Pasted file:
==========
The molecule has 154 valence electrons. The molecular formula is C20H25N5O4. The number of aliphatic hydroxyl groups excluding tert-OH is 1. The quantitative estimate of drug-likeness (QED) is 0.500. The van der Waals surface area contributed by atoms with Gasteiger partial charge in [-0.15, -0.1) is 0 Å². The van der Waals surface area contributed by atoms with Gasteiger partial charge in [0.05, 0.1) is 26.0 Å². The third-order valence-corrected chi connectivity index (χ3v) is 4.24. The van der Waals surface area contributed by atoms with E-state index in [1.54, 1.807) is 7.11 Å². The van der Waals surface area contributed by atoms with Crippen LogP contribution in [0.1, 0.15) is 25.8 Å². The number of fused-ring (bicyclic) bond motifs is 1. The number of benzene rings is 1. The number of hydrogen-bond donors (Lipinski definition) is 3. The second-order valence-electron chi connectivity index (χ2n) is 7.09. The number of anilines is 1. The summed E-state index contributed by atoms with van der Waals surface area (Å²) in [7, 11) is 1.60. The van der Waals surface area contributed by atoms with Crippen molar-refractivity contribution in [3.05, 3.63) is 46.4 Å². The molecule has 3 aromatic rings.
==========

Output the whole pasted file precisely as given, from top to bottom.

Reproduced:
The molecule has 154 valence electrons. The molecular formula is C20H25N5O4. The number of aliphatic hydroxyl groups excluding tert-OH is 1. The quantitative estimate of drug-likeness (QED) is 0.500. The van der Waals surface area contributed by atoms with Gasteiger partial charge in [-0.15, -0.1) is 0 Å². The van der Waals surface area contributed by atoms with Gasteiger partial charge in [0.05, 0.1) is 26.0 Å². The third-order valence-corrected chi connectivity index (χ3v) is 4.24. The van der Waals surface area contributed by atoms with E-state index in [1.54, 1.807) is 7.11 Å². The van der Waals surface area contributed by atoms with Crippen LogP contribution in [0.1, 0.15) is 25.8 Å². The number of fused-ring (bicyclic) bond motifs is 1. The number of benzene rings is 1. The number of hydrogen-bond donors (Lipinski definition) is 3. The second-order valence-electron chi connectivity index (χ2n) is 7.09. The number of anilines is 1. The summed E-state index contributed by atoms with van der Waals surface area (Å²) in [7, 11) is 1.60. The van der Waals surface area contributed by atoms with Crippen molar-refractivity contribution in [3.05, 3.63) is 46.4 Å². The molecule has 3 aromatic rings.